Curtis, Howell share lead _ with many chasing _ in 84 Lumber Classic

Sunday, September 17th 2006, 7:13 am
By: News On 6

FARMINGTON, Pa. (AP) _ Don't let the colors fool you. Ben Curtis is wearing Steelers black and gold this weekend _ something he probably can't believe he's doing _ but he's the biggest of Cleveland Browns fans.

Maybe that's why winning the 84 Lumber Classic would be extra special for Curtis, even though he's already been a champion once this year on the PGA Tour. After all, he can do something the Browns rarely do by winning in Steelers country.

Curtis, trying to win a lame-duck tournament for the second time this summer, played his third consecutive excellent round on a day the leaderboard never stayed the same for five minutes to share the third-round lead Saturday with former Oklahoma State standout Charles Howell III.

Howell, experiencing a mostly terrible year in which he has changed his swing and his coach, had a 4-under 68 to match Curtis at 12-under 204 for the tournament on the 7,550-yard Mystic Rock course _ the third longest on the PGA Tour. Curtis had his second consecutive 69 after starting with a 66.

Robert Garrigus, the most surprising name among the leaders, had a 68 and was joined by Hunter Mahan and Greg Owen a shot off the lead. Greg Kraft, Bo Van Pelt and Ryan Moore were another shot back at 10-under 206.

Curtis, who has worn a Steelers shirt and cap for three days to fulfill a Reebok endorsement contract, kept his share of the lead by sinking a tough 9-footer for par on the par-3 17th. He had a chance to take the sole lead, but pushed a 13-footer for birdie wide left on the par-4 18th. Earlier, he made putts of 30 feet-plus for birdies on No. 6 and 12.

Those putts drew cheers from the fans _ unlike a couple of years ago, when the former Kent State golfer was booed for wearing Browns gear.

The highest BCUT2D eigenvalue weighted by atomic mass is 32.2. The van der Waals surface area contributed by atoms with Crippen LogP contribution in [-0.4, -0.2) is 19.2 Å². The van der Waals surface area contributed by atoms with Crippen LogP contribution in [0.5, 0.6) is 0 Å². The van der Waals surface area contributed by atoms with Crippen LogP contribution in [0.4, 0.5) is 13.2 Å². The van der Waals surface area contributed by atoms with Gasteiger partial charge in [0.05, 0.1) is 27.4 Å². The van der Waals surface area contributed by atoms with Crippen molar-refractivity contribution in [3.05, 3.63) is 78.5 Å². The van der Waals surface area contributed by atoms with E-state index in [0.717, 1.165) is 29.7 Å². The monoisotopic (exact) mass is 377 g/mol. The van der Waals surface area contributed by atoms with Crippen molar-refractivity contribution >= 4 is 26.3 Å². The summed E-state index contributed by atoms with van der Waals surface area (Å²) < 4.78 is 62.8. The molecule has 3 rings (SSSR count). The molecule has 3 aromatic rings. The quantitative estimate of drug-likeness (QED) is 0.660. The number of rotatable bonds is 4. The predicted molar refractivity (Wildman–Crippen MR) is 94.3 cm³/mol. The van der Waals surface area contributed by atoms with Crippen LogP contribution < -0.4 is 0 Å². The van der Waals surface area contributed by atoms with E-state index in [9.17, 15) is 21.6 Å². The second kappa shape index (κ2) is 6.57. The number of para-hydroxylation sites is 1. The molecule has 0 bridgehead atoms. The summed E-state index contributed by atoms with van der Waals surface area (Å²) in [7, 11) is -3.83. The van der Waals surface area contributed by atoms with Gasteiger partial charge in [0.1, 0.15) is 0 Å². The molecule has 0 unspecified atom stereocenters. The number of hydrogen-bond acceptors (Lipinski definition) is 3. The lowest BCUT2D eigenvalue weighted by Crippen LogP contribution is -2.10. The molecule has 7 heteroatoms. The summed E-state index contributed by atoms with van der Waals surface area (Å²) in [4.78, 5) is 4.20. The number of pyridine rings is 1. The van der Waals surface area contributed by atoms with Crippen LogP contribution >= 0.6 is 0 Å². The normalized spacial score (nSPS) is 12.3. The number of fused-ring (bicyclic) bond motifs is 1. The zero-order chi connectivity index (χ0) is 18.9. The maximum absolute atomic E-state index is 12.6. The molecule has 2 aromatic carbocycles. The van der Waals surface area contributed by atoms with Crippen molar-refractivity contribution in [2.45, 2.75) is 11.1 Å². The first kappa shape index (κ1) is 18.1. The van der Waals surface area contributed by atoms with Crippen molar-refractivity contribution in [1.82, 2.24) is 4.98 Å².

``Is it tough,'' he said, laughing, of dressing up in Steelers colors. ``But it's good to get the home team behind you. It wasn't pretty (being booed), and I'll be wearing black and gold tomorrow.''

Unless wife Candace goes into labor, that is. She is due to deliver their first child in the next week or so and, if he gets the call Sunday morning, Curtis plans to leave without completing his final round.

``I'm just waiting by the phone,'' he said. ``That's our No. 1 priority right now.''

Howell, who has won nearly $12 million on the PGA Tour but is only No. 81 on the money list this year, picked up four strokes in three holes with the best run of the day among the leaders. After consecutive bogeys on Nos. 11 and 12 dropped him to 8 under, he birdied Nos. 14 and 15 and dropped a 20-footer for an eagle 3 on No. 16.

``I hung in there and I have a chance to win,'' said Howell, who hasn't finished in the top 30 since a tie for second at New Orleans in April. ``I've been through my share of swing changes and I've had an iffy year.''

Curiously, Howell is contending for first PGA Tour victory since the 2002 Michelob Championship at a resort, Nemacolin Woodlands, where a golf academy is named for renowned swing coach David Leadbetter. Howell parted ways with Leadbetter before undergoing his latest swing change but decided last month to start working with him again.

``Charles is a guy who's won and probably should win more,'' Mahan said. ``I think we've got a good mix of guys who haven't won yet and who want to win and are very capable of winning and guys who have won.''

While none of the three Ryder Cup players who made the cut were in serious contention, one-quarter of the 81 golfers left have a realistic chance of taking a run at the 84 Lumber's fourth and final championship. The tournament was supposed to move to a more prestigious spot on the PGA Tour calendar in June 2007, but unexpectedly decided to drop off the schedule, opening a slot for a Connecticut tournament.

``It's going to be fun,'' Curtis said. ``There's probably 20 guys and maybe more than that with a legitimate chance to win if they post a good score.''

Curtis has the chance to become the reigning champion for the foreseeable future for not one but two championships. He won the last Booz Allen Classic in late June by leading from the first round to the last, sleeping on the lead for five nights during a rain-delayed tournament that didn't end until a Tuesday.

Garrigus, 165th on the money list, briefly found himself leading by two shots on the back nine. But after being 8 under for the tournament on the par-5 holes alone, he bogeyed Nos. 15 and 16 _ a par-5 _ in succession before regrouping with a birdie on the par-3 17th.

Garrigus' two bogeys came immediately after he glanced at the leaderboard and saw him name atop it, an unaccustomed spot for someone who has yet to have a Top 10 finish.

``It was the coolest thing I've ever seen,'' said Garrigus, whose 19 birdies through three rounds are the most in the field. ``I just really got pumped up.''